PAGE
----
public ushort BagId { get; set; }
  public Bit[] _skip4 { get; set; }
  public ushort Count { get; set; }
  public bool IsPremium { get; set; }
  public Bit[] _premiumSkip { get; set; }
  public Bit[] _strangeSkip { get; set; }
  public string FriendlyName { get; set; }
  public SphGameObject? GameObject { get; set; }
  public byte[] Packet { get; set; }
  public long BitsRead { get; set; }
  public bool FourBitShiftedSuffix { get; set; }
  public bool IsStrangeSuffix { get; set; }
  public ObjectPacketEncodingGroup EncodingGroup { get; set; }
  public ObjectType ObjectType { get; set; }

Any database will do, in my case – LiteDB. For early beta versions of Godot (4.0 beta 2 and around), it was necessary to change the target version of .NET to 4.7/4.8 in order for the project to build, with new ones there is no such problem.

By the way, for experiments you do not need to get loot from monsters, just open the trade window with any NPC – they store items in exactly the same form, and the package will immediately contain a whole set of necessary data.

Now it remains only to get the necessary records from the database, replace the set of fields in them, write them into a package in a row and give them to the client. If there is no mistake anywhere, the client must correctly recognize the objects.

Code example

ID is the number of a specific package from the collected base, in your case they will be different.

var weaponArmorNotShiftedId = 243;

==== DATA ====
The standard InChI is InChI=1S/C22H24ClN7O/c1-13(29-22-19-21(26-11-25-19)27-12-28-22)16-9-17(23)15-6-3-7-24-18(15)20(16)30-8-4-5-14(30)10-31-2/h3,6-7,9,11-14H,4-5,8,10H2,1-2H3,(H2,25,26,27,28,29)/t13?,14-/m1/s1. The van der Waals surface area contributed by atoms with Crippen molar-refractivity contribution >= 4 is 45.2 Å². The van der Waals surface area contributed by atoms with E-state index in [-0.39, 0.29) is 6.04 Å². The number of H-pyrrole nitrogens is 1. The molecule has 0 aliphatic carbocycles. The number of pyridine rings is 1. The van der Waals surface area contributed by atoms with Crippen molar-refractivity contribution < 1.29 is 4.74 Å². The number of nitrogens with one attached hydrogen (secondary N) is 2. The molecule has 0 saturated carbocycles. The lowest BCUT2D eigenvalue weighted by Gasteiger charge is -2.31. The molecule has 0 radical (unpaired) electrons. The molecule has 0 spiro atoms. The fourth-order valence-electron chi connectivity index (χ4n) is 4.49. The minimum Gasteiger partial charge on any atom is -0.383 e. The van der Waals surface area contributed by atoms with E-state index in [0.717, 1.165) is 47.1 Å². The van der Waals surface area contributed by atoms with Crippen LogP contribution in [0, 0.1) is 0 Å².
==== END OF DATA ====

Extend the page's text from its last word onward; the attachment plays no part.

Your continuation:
var weaponArmorShiftedId = 153;
var ringNotShiftedId = 666;
var ringShiftedId = 637;
var mantraId = 354;
var alchemyId = 374;
var powderId = 147;
var foodAppleId = 2161;
// var keyId = 296;
// var mantraBookId = 317;
// var tokenId = 330;
// var diamondRingId = 569;

ObjectPacket result;
var objectType = item.ObjectType.GetPacketObjectType();
var suffixMod = item.Suffix == ItemSuffix.None
    ? (ushort)81
    : (ushort)GameObjectDataHelper.ObjectTypeToSuffixLocaleMap[item.ObjectType][item.Suffix].value;

var dbId = -1;
if (GameObjectDataHelper.WeaponsAndArmor.Contains(item.ObjectType))
    dbId = suffixMod > 1000 ? weaponArmorShiftedId : weaponArmorNotShiftedId;

else if (GameObjectDataHelper.Mantras.Contains(item.ObjectType))
    dbId = mantraId;

else if (GameObjectDataHelper.Powders.Contains(item.ObjectType))
    dbId = powderId;

else if (GameObjectDataHelper.AlchemyMaterials.Contains(item.ObjectType))
    dbId = alchemyId;

else if (item.ObjectType is GameObjectType.Ring)
    dbId = suffixMod > 1000 ? ringShiftedId : ringNotShiftedId;

else if (item.ObjectType is GameObjectType.FoodApple)
    dbId = foodAppleId;

if (dbId == -1)
        $"NOT FOUND: Type: {Enum.GetName(item.ObjectType)} Suffix: {suffixMod} {Enum.GetName(item.Suffix)}");
    dbId = 4;

result = MainServer.LiveServerObjectPacketCollection.FindOne(x => x.DbId == dbId);
var client = MainServer.ActiveClients!.GetValueOrDefault(clientId, null);
if (client is null)
    return null;

result.Id = client.GetLocalObjectId(item.Id);
if (objectType is not ObjectType.FoodApple)
    result.GameId = (ushort)item.GameId;
    result.SuffixMod = suffixMod;

var bagLocalId = Client.GetLocalObjectId(clientId, bagId);
result.BagId = bagLocalId;
result.Count = (ushort)item.ItemCount;

result.GameObject = MainServer.GameObjectCollection.FindById(item.GameObjectDbId);
if (objectType is not ObjectType.FoodApple)
    result.FriendlyName =
    var type = result.GameObject.ObjectType;
    result.Type = (ushort)objectType;
    if (GameObjectDataHelper.ObjectTypeToSuffixLocaleMap.ContainsKey(type))
        result.GameObject.Suffix = GameObjectDataHelper.ObjectTypeToSuffixLocaleMap[type]

return result;

That’s all, next time we’ll look at trading with vendors, try on freshly picked things and finally go out into the outside world.

See you!

Project code on Github